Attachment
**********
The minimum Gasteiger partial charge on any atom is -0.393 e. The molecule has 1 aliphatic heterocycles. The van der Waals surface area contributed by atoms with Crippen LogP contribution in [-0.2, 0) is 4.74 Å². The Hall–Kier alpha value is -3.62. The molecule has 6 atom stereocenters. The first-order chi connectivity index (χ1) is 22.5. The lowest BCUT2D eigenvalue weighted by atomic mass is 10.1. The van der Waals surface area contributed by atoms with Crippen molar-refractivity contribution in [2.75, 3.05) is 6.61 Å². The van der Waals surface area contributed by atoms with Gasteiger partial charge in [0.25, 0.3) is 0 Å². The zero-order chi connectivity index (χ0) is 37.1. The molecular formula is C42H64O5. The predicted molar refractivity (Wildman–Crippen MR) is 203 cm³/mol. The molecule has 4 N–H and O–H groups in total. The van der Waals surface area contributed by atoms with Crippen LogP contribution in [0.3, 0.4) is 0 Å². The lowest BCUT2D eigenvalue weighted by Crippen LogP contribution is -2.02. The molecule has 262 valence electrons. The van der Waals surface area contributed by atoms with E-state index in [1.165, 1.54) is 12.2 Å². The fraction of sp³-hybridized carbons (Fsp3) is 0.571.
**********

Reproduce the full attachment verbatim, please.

The minimum Gasteiger partial charge on any atom is -0.393 e. The molecule has 1 aliphatic heterocycles. The van der Waals surface area contributed by atoms with Crippen LogP contribution in [-0.2, 0) is 4.74 Å². The Hall–Kier alpha value is -3.62. The molecule has 6 atom stereocenters. The first-order chi connectivity index (χ1) is 22.5. The lowest BCUT2D eigenvalue weighted by atomic mass is 10.1. The van der Waals surface area contributed by atoms with Crippen molar-refractivity contribution in [2.75, 3.05) is 6.61 Å². The van der Waals surface area contributed by atoms with Gasteiger partial charge in [0.25, 0.3) is 0 Å². The zero-order chi connectivity index (χ0) is 37.1. The molecular formula is C42H64O5. The predicted molar refractivity (Wildman–Crippen MR) is 203 cm³/mol. The molecule has 4 N–H and O–H groups in total. The van der Waals surface area contributed by atoms with Crippen LogP contribution in [0.3, 0.4) is 0 Å². The lowest BCUT2D eigenvalue weighted by Crippen LogP contribution is -2.02. The molecule has 262 valence electrons. The van der Waals surface area contributed by atoms with E-state index in [1.165, 1.54) is 12.2 Å². The fraction of sp³-hybridized carbons (Fsp3) is 0.571.